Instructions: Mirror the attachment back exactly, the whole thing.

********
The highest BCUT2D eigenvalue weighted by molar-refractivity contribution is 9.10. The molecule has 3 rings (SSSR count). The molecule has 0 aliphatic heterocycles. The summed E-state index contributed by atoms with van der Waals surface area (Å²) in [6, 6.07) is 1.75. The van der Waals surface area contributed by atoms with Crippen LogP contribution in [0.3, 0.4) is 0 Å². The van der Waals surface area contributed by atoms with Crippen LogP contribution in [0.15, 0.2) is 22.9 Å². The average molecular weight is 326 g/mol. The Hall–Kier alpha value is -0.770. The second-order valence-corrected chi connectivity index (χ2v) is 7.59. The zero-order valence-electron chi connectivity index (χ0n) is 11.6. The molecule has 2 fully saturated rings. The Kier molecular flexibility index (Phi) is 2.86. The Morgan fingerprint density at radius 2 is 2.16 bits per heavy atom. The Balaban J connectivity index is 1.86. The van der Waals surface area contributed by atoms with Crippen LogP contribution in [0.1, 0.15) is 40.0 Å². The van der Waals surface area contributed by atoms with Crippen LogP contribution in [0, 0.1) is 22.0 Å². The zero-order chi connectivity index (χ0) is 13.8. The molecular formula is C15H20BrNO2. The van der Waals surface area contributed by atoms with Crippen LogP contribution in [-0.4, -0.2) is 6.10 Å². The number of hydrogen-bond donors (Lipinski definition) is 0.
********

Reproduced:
The highest BCUT2D eigenvalue weighted by molar-refractivity contribution is 9.10. The molecule has 3 rings (SSSR count). The molecule has 0 aliphatic heterocycles. The summed E-state index contributed by atoms with van der Waals surface area (Å²) in [6, 6.07) is 1.75. The van der Waals surface area contributed by atoms with Crippen LogP contribution in [0.3, 0.4) is 0 Å². The van der Waals surface area contributed by atoms with Crippen LogP contribution in [0.15, 0.2) is 22.9 Å². The average molecular weight is 326 g/mol. The Hall–Kier alpha value is -0.770. The second-order valence-corrected chi connectivity index (χ2v) is 7.59. The zero-order valence-electron chi connectivity index (χ0n) is 11.6. The molecule has 2 fully saturated rings. The Kier molecular flexibility index (Phi) is 2.86. The Morgan fingerprint density at radius 2 is 2.16 bits per heavy atom. The Balaban J connectivity index is 1.86. The van der Waals surface area contributed by atoms with Crippen LogP contribution in [0.1, 0.15) is 40.0 Å². The van der Waals surface area contributed by atoms with Crippen LogP contribution in [0, 0.1) is 22.0 Å². The zero-order chi connectivity index (χ0) is 13.8. The molecular formula is C15H20BrNO2. The van der Waals surface area contributed by atoms with Crippen LogP contribution in [-0.4, -0.2) is 6.10 Å². The number of hydrogen-bond donors (Lipinski definition) is 0.